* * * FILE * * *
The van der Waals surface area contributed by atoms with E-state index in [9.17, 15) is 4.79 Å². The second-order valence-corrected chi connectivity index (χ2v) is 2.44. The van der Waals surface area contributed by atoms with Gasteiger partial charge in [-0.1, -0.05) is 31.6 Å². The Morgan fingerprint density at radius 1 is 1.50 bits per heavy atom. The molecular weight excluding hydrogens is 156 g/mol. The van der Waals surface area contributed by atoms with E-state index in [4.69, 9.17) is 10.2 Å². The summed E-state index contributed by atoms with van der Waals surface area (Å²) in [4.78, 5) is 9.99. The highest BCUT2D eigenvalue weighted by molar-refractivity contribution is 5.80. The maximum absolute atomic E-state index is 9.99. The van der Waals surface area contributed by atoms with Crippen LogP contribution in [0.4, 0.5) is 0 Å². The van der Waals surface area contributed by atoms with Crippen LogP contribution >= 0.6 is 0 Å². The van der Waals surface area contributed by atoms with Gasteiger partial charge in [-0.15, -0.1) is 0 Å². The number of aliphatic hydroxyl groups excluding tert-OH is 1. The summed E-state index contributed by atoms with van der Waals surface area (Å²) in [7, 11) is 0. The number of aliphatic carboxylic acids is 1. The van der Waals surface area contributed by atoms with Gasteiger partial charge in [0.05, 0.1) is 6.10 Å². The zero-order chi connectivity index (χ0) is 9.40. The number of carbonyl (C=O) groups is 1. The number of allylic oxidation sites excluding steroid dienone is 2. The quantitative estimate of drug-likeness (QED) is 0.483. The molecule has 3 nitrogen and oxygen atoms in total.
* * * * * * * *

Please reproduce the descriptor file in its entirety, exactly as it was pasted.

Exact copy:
The van der Waals surface area contributed by atoms with E-state index in [9.17, 15) is 4.79 Å². The second-order valence-corrected chi connectivity index (χ2v) is 2.44. The van der Waals surface area contributed by atoms with Gasteiger partial charge in [-0.1, -0.05) is 31.6 Å². The Morgan fingerprint density at radius 1 is 1.50 bits per heavy atom. The molecular weight excluding hydrogens is 156 g/mol. The van der Waals surface area contributed by atoms with E-state index in [4.69, 9.17) is 10.2 Å². The summed E-state index contributed by atoms with van der Waals surface area (Å²) in [4.78, 5) is 9.99. The highest BCUT2D eigenvalue weighted by molar-refractivity contribution is 5.80. The maximum absolute atomic E-state index is 9.99. The van der Waals surface area contributed by atoms with Crippen LogP contribution in [0.4, 0.5) is 0 Å². The van der Waals surface area contributed by atoms with Crippen LogP contribution >= 0.6 is 0 Å². The van der Waals surface area contributed by atoms with Gasteiger partial charge in [-0.15, -0.1) is 0 Å². The number of aliphatic hydroxyl groups excluding tert-OH is 1. The summed E-state index contributed by atoms with van der Waals surface area (Å²) in [7, 11) is 0. The number of aliphatic carboxylic acids is 1. The van der Waals surface area contributed by atoms with Gasteiger partial charge in [0.05, 0.1) is 6.10 Å². The zero-order chi connectivity index (χ0) is 9.40. The number of carbonyl (C=O) groups is 1. The number of allylic oxidation sites excluding steroid dienone is 2. The quantitative estimate of drug-likeness (QED) is 0.483. The molecule has 3 nitrogen and oxygen atoms in total.